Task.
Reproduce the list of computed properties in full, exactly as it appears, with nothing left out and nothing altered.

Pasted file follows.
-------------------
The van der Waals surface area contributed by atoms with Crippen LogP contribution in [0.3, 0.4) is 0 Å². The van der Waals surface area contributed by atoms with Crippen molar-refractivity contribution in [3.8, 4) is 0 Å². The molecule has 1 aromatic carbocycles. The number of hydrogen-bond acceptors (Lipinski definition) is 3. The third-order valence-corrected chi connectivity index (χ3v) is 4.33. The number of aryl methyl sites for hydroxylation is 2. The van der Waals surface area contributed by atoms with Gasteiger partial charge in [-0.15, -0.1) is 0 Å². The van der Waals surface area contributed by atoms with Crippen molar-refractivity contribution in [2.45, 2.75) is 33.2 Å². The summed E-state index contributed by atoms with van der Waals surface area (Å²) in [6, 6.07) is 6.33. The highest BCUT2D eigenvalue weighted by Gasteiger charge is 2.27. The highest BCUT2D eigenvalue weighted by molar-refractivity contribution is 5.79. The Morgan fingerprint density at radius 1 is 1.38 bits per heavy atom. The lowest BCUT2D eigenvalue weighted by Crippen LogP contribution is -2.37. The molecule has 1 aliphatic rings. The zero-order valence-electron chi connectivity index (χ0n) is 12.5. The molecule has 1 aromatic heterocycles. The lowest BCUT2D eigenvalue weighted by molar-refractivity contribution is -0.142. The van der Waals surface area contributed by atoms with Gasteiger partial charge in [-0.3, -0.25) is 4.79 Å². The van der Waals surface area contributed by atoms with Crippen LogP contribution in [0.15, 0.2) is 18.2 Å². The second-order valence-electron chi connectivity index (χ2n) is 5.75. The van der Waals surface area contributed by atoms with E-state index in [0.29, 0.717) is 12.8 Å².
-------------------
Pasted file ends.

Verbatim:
The van der Waals surface area contributed by atoms with Crippen LogP contribution in [0.3, 0.4) is 0 Å². The van der Waals surface area contributed by atoms with Crippen molar-refractivity contribution in [3.8, 4) is 0 Å². The molecule has 1 aromatic carbocycles. The number of hydrogen-bond acceptors (Lipinski definition) is 3. The third-order valence-corrected chi connectivity index (χ3v) is 4.33. The number of aryl methyl sites for hydroxylation is 2. The van der Waals surface area contributed by atoms with Gasteiger partial charge in [-0.15, -0.1) is 0 Å². The van der Waals surface area contributed by atoms with Crippen molar-refractivity contribution in [2.45, 2.75) is 33.2 Å². The summed E-state index contributed by atoms with van der Waals surface area (Å²) in [6, 6.07) is 6.33. The highest BCUT2D eigenvalue weighted by Gasteiger charge is 2.27. The highest BCUT2D eigenvalue weighted by molar-refractivity contribution is 5.79. The Morgan fingerprint density at radius 1 is 1.38 bits per heavy atom. The lowest BCUT2D eigenvalue weighted by Crippen LogP contribution is -2.37. The molecule has 1 aliphatic rings. The zero-order valence-electron chi connectivity index (χ0n) is 12.5. The molecule has 1 aromatic heterocycles. The lowest BCUT2D eigenvalue weighted by molar-refractivity contribution is -0.142. The van der Waals surface area contributed by atoms with Gasteiger partial charge in [-0.3, -0.25) is 4.79 Å². The van der Waals surface area contributed by atoms with Crippen LogP contribution in [0.15, 0.2) is 18.2 Å². The second-order valence-electron chi connectivity index (χ2n) is 5.75. The van der Waals surface area contributed by atoms with E-state index in [0.29, 0.717) is 12.8 Å².